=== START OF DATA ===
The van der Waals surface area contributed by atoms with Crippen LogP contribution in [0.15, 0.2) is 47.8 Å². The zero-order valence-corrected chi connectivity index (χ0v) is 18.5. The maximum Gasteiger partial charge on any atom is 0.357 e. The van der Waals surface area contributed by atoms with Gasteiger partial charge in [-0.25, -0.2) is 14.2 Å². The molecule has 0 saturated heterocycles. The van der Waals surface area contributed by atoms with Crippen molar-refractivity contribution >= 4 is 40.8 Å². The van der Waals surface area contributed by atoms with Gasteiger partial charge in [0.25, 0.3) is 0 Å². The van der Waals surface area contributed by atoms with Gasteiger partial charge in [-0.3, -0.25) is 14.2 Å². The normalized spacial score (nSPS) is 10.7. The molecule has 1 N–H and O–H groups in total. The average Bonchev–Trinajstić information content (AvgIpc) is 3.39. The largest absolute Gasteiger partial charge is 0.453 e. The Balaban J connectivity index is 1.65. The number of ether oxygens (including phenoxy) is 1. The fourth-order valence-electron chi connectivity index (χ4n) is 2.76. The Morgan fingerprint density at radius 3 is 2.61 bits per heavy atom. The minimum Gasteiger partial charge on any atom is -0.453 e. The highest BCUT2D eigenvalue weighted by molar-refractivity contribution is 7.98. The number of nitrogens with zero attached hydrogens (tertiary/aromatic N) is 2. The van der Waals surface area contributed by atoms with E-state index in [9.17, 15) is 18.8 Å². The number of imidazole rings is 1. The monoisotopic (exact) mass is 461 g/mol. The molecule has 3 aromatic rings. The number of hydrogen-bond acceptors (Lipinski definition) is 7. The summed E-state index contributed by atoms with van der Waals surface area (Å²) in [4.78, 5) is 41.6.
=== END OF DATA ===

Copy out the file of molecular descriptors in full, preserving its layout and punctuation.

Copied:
The van der Waals surface area contributed by atoms with Crippen LogP contribution in [0.15, 0.2) is 47.8 Å². The zero-order valence-corrected chi connectivity index (χ0v) is 18.5. The maximum Gasteiger partial charge on any atom is 0.357 e. The van der Waals surface area contributed by atoms with Gasteiger partial charge in [-0.25, -0.2) is 14.2 Å². The molecule has 0 saturated heterocycles. The van der Waals surface area contributed by atoms with Crippen molar-refractivity contribution >= 4 is 40.8 Å². The van der Waals surface area contributed by atoms with Gasteiger partial charge in [0.25, 0.3) is 0 Å². The van der Waals surface area contributed by atoms with Gasteiger partial charge in [-0.3, -0.25) is 14.2 Å². The normalized spacial score (nSPS) is 10.7. The molecule has 1 N–H and O–H groups in total. The average Bonchev–Trinajstić information content (AvgIpc) is 3.39. The largest absolute Gasteiger partial charge is 0.453 e. The Balaban J connectivity index is 1.65. The number of ether oxygens (including phenoxy) is 1. The fourth-order valence-electron chi connectivity index (χ4n) is 2.76. The Morgan fingerprint density at radius 3 is 2.61 bits per heavy atom. The minimum Gasteiger partial charge on any atom is -0.453 e. The highest BCUT2D eigenvalue weighted by molar-refractivity contribution is 7.98. The number of nitrogens with zero attached hydrogens (tertiary/aromatic N) is 2. The van der Waals surface area contributed by atoms with E-state index in [9.17, 15) is 18.8 Å². The number of imidazole rings is 1. The monoisotopic (exact) mass is 461 g/mol. The molecule has 3 aromatic rings. The number of hydrogen-bond acceptors (Lipinski definition) is 7. The summed E-state index contributed by atoms with van der Waals surface area (Å²) in [4.78, 5) is 41.6.